By Request: 2+ Years of Redfin Size-Adjusted Prices

Full disclosure: The Tim is employed by Redfin.

A few people requested some charts of the data in yesterday’s post going further back than just a year. Redfin doesn’t have data back through before the bust, but there is about two years of data available, so here you go.

Single-Family Homes: Median Price per SqFt

A year ago, price per square foot was down 11% in King, 13% in Snohomish, and 17% in Pierce. This May King is at +1.2%, Snohomish -0.3%, and Pierce 0.0%. It’s the first year over year increase in King County’s median price per square foot since before 2010.

Single-Family Homes: Supply & Demand

All three counties are at record-low inventory levels, and look to be heading for a 2-year high in sales this summer.

About The Tim

Tim Ellis is the founder of Seattle Bubble. His background in engineering and computer / internet technology, a fondness of data-based analysis of problems, and an addiction to spreadsheets all influence his perspective on the Seattle-area real estate market.


  1. 1
    Pegasus says:

    Excellent Tim! Thank you.

  2. 2
    Peter says:

    Yep, this is great information and very helpful in understanding the current market. Thank you Tim.

  3. 3
    David Losh says:

    This year’s bump is going to be a problem.

    Any time Real Estate agents start talking about good news in the housing market it is bad news for the consumer.

    You should over lay the declining interest rates onto these charts.

    Prices moving higher while interest rates go lower only means an increase in household debt.

    If interest rates ever do go up it will lower the price of housing units, just to be at evens with a payment structure we have become accustom to.

  4. 4
    Pegasus says:

    RE: David Losh @ 3 – Typically the interest rates rise as the economy grows stronger. If that is typical then we would be seeing employment also improving. That can offset rising interest rates as new buyers qualify as they become employed for a while. Since we are in an artificially manipulated interest rate environment it could be different if the rates rise because they are just returning to normal risk/return instead of being raised to control the economy and inflation. If rates went up tomorrow without any improvement in the economy then yes it would definitely lower the price of housing units. Real estate agents are definitely talking up the market right now. Hopefully they get everyone to raise their listing prices and have the houses sit on the market again….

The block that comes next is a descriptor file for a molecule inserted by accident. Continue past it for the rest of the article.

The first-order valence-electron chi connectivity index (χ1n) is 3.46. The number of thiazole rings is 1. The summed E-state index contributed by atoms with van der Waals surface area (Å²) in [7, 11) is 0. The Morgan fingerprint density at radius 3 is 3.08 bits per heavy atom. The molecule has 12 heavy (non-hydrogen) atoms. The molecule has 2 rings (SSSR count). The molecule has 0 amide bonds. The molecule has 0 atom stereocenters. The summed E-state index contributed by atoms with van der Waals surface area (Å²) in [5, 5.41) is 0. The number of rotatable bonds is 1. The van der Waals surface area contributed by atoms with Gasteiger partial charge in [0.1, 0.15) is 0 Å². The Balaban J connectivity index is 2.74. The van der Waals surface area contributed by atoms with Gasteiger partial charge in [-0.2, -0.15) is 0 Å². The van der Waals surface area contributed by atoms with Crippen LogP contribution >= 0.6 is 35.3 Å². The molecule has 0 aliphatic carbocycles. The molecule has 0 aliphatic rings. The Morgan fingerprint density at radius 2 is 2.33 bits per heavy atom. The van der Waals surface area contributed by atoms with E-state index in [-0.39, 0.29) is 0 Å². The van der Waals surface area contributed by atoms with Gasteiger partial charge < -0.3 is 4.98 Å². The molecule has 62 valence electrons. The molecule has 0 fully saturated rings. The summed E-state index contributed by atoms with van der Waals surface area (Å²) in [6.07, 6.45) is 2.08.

5. 5
    David Losh says:

    RE: Pegasus @ 4

    My point here is that lower interest rates are the reason for the increase in pricing.

    The pricing for residential housing units is high. It can be rationalized, but the price of residential housing units is very high.

    If the economy continues to grow there will be less, and less, and less emphasis on residential housing units as a means to growing wealth, or as an asset class.

    The game has changed forever, so hoping that the economy will come back around, and it will be like it was in the past, is a fools mission.

  6. 6
    Jonness says:

    By David Losh @ 3:

    Prices moving higher while interest rates go lower only means an increase in household debt.

    If interest rates ever do go up it will lower the price of housing units, just to be at evens with a payment structure we have become accustom to.

    Easy there Losh. You are making too much sense. Or put another way, show me the job growth that will support increased home prices.

    Without jobs, they’ll be forced to eat potatoes.

  7. 7
    whatsmyname says:

    By David Losh @ 3:

    If interest rates ever do go up it will lower the price of housing units, just to be at evens with a payment structure we have become accustom to.

    Do you mean like it did in the 70’s?

  8. 8
    Erik Muller says:

    Low interest rates do drive up housing prices, but housing prices also follow the supply and demand curve. I would attribute this current spring bounce to the low supply of inventory. Not sure how heavily each one is weighted, but they both drive housing prices up.

  9. 9
    David Losh says:

    RE: whatsmyname @ 7

    I was thinking 1980s.

  10. 10
    David Losh says:

    RE: Jonness @ 6

    It’s really a weird thing that Deejayoh threw up some links showing that the economy was growing, I guess, but when you read them it was pretty dismal.

    I agree about the loss of jobs, and the decrease in wages. It seems to me if people have money again we may have a mind set of after the Great Depression when people hoarded food in the cellar.

  11. 11
    David S says:

    I can just faintly see the diverging trend between list and sale at the end of the charts in all three counties. It will be an interesting summer to watch. Thanks for the splendid summary of data The Tim.

  12. 12
    whatsmyname says:

    By David Losh @ 9:

    RE: whatsmyname @ 7

    I was thinking 1980s.

    Here’s a chart for rates in the 70’s and 80’s.

    Rates went up in the 70’s, peaking in 1980. They went down through the rest of the 1980’s decade:

    Here’s the census bureau on housing prices:
    Median Home Values: Unadjusted
    2000 1990 1980 1970 1960 1950 1940
    United States $119,600 $79,100 $47,200 $17,000 $11,900 $7,354 $2,938

    Note that prices not only went up during the rate increasing 1970’s; they did so much more robustly than they did in the rate decreasing 1980’s.

  13. 13
    Jonness says:

    RE: David Losh @ 10 – I think you get this, but for some reason, most people are incapable of understanding that record low bond yields are a sign of extreme market fear and economic weakness. How these people turn this around and believe it to be a symptom of a strong improving economy is beyond me?

    Let’s see, 58K U.S. jobs last month, and it requires 125K just to keep up with population growth. Meanwhile, the U.S. is stuck in a liquidity trap every bit as severe as what occurred in Japan (hence the record low bond yields for years on end). Please forgive me if I fail to be impressed with claims of an economic recovery.